The Bureau of Economic Analysis reported today that U.S. real GDP grew at an annual rate of 1.3% during the second quarter of 2011, and revised down its estimate of first-quarter growth to an even more anemic 0.4%. We knew the first half of the year was disappointing, but this is even weaker than most of us were anticipating.
The downward revisions to previous quarters give a picture in which the level of real GDP is still not back up to where it had been before the recession started in 2007:Q4.
The latest numbers boosted our Econbrowser Recession Indicator Index up to 14.4% for 2011:Q1. This is an assessment looking back at the first quarter using today’s reported GDP figures, and is based on growth rates rather than levels. Although the growth has been very disappointing, so far it is not looking like a new economic recession.
In terms of the individual components of real GDP, downward revisions in consumption spending, inventories, and government spending account for the lower number now given for 2011:Q1 real GDP growth, and such growth as we had in the first quarter could now be attributed entirely to inventory rebuilding. The still-weak second quarter numbers reflect first and foremost a stagnation of consumer spending, led by a drop in consumer durables. State and local government spending cutbacks continue to drag, though in the second quarter these were partially offset by a modest increase at the federal level. Hard to imagine that won’t become a negative factor in the quarters ahead. Housing and business fixed investment are also not yet making the contribution necessary in order to get the above-average growth that could get more Americans back to work.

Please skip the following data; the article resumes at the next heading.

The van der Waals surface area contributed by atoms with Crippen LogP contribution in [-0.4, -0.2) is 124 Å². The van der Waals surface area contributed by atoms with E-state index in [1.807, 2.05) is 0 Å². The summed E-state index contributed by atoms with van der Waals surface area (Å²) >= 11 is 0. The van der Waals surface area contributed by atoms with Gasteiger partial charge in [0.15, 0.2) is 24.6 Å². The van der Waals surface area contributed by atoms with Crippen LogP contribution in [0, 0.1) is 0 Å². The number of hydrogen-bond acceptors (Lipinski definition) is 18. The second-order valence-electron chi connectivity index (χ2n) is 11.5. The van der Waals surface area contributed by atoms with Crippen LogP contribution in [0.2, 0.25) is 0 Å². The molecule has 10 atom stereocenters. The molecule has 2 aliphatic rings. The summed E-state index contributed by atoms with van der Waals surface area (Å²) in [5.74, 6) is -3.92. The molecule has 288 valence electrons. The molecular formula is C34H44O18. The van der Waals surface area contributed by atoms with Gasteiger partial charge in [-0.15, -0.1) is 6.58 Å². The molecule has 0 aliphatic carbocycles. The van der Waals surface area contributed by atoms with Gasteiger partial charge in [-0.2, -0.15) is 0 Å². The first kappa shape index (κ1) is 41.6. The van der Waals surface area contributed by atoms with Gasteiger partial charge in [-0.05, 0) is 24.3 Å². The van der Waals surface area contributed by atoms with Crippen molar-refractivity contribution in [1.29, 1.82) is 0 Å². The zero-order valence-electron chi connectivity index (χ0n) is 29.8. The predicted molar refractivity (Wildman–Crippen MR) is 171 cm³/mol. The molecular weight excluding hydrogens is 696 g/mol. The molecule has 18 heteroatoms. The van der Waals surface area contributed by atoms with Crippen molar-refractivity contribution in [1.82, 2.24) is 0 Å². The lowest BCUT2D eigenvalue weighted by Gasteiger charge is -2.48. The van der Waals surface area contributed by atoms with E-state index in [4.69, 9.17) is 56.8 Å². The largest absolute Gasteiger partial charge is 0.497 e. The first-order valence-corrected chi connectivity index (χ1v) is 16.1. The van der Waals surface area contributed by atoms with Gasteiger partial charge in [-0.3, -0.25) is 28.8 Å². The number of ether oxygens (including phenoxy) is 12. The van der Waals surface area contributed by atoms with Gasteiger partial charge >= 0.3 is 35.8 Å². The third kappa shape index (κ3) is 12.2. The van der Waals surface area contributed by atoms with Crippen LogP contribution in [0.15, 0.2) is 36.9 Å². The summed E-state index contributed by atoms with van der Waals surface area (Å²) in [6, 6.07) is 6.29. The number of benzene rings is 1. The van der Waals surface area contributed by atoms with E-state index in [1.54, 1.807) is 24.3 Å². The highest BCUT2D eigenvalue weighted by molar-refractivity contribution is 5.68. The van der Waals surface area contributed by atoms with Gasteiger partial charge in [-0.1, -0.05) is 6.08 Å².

Phil Izzo has his usual invaluable survey of other observers, none of whom manage to put any lipstick on this report, other than the hope (and for many analysts, the expectation) that the second half will be better.